Is anyone breathing yet?
To summarize “Ozymandias,” the third to last episode of Breaking Bad, quickly: Hank is dead. Gomez is dead, too. Todd’s uncle Jack and his guys take most of Walt’s money. Walt Jr. knows the truth. Jesse is being held captive by the white power Nazis and forced to cook meth with Todd. (A dog on a leash, Aaron Paul tweeted.) Skyler slashes Walt’s hand with a knife. Junior calls the police on his dad. Walt kidnaps Holly, then leaves her at a fire station with her address pinned to her baby clothes. In the final moments of what may be the most intense episode to date, we see Walt sitting by the side of the road, with his one barrel of money and suitcases. The vacuum cleaner man pulls up in his red van, Walt gets in, presumably to start his new life — possibly in Alaska, but probably not — since we know he’ll be back in Albuquerque. A stray dog walks across the screen. End credits.
“Ozymandias” is a poem written by Percy Shelley about the downfall of kings — how all people in power will eventually lose that power.
I met a traveller from an antique land
Who said: Two vast and trunkless legs of stone
Stand in the desert. Near them, on the sand,
Half sunk, a shattered visage lies, whose frown,
And wrinkled lip, and sneer of cold command,
Tell that its sculptor well those passions read
Which yet survive, stamped on these lifeless things,
The hand that mocked them and the heart that fed:
And on the pedestal these words appear:
“My name is Ozymandias, king of kings:
Look on my works, ye Mighty, and despair!”
Nothing beside remains. Round the decay
Of that colossal wreck, boundless and bare
The lone and level sands stretch far away.
Shelley might as well have been writing about Walt. And Walt — who built a meth empire worth upwards of $80 million — has certainly lost almost everything.
Not just the money, of course. (Although he is down about $69 million.) He’s lost his family, his sole motivation for every meth cook, every dead body, every bad deed.
First, Walt loses Hank. In the aftermath of last week’s shootout, Gomez lies dead on the desert ground. Hank is wounded, but still reaches for Gomez’s gun. Jack walks up to him and points his gun at Hank’s head. Walt gets out of Hank’s car and begs Jack to reconsider — even offering him $80 million for his brother-in-law’s life. Jack asks Hank if he should take that deal. Hank acts defiantly.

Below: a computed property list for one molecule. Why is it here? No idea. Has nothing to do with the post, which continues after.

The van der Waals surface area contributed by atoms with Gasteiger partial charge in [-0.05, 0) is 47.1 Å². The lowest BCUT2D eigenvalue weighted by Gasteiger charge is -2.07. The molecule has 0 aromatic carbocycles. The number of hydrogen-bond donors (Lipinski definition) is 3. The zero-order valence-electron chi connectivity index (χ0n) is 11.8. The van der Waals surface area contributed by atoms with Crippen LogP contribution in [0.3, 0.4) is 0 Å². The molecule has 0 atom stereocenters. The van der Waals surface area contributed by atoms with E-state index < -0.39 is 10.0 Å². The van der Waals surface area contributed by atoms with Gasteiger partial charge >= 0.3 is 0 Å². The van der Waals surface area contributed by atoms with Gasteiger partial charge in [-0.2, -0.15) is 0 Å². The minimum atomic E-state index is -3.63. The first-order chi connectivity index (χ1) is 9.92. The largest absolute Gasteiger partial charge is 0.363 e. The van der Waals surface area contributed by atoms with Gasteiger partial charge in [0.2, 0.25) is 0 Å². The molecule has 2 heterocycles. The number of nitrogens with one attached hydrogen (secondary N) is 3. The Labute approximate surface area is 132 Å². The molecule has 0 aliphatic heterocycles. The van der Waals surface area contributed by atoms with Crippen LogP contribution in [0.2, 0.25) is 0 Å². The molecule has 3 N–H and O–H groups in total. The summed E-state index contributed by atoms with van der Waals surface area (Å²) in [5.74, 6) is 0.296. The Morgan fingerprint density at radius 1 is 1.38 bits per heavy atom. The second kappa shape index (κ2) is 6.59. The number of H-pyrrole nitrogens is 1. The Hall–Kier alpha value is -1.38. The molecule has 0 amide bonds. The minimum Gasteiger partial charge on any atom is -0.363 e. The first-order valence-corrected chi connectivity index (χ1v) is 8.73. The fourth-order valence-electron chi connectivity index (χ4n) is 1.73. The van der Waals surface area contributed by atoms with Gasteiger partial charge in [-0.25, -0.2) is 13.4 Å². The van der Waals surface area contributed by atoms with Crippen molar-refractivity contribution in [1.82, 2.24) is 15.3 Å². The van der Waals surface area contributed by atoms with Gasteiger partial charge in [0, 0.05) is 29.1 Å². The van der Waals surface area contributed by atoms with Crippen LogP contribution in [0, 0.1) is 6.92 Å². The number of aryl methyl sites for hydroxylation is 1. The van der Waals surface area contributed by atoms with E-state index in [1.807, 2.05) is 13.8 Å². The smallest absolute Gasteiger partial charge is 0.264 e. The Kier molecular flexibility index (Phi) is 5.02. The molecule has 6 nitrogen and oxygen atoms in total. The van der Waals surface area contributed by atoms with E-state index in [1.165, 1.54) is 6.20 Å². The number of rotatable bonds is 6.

“What do you think, fed? Would you take that deal?” Jack asks Hank.
“It’s Hank. His name is Hank.” Walt interrupts.
“How ’bout it Hank? Should I let you go?” Jack questions.
“My name is ASAC Schrader. And you can go f**k yourself.” Hank gets Mike-level points for great (almost) last words.
“Hank, listen to me. You’ve got to tell him, you’ve got to tell him now we’ll work this out,” Walt pleads.
“What? You want me to beg? You’re the smartest guy I ever met and you’re too stupid to see he made up his mind 10 minutes ago,” Hank tells Walt.
Hank turns to Jack, “Do what you’re going to…” and the shot rings out before he finishes his sentence. Rest in peace, Hank. You died an honorable and noble death. We’ll see you under the dome.
Second, Walt loses Walt Jr. and Skyler. Marie, not knowing Hank is dead, pulls up to the car wash to tell her sister the news — that Hank has Walt “dead to rights.” Marie forces Skyler to tell Walt Jr., who doesn’t believe his mom and his aunt. Skyler drives her kids home, to find Walt frantically packing.
“All we have to do is go,” Walt tells his family. Skyler asks where Hank is. She realizes he’s dead, and accuses Walt of killing him. He tells her that’s not true. She grabs a knife from the kitchen, and tells Walt to get out of the house. He tries to calm her down. She waves the knife at him, cutting his hand. He lunges at her, and they fall to the ground. Walt Jr. goes after his father, shielding his mother. Junior calls the police. Walt leaves the house, taking Holly with him. Skyler runs after her husband. She’s too late. Walt drives away, with a bloody Skyler screaming after him in the street.
NEXT: The semi-return of Heisenberg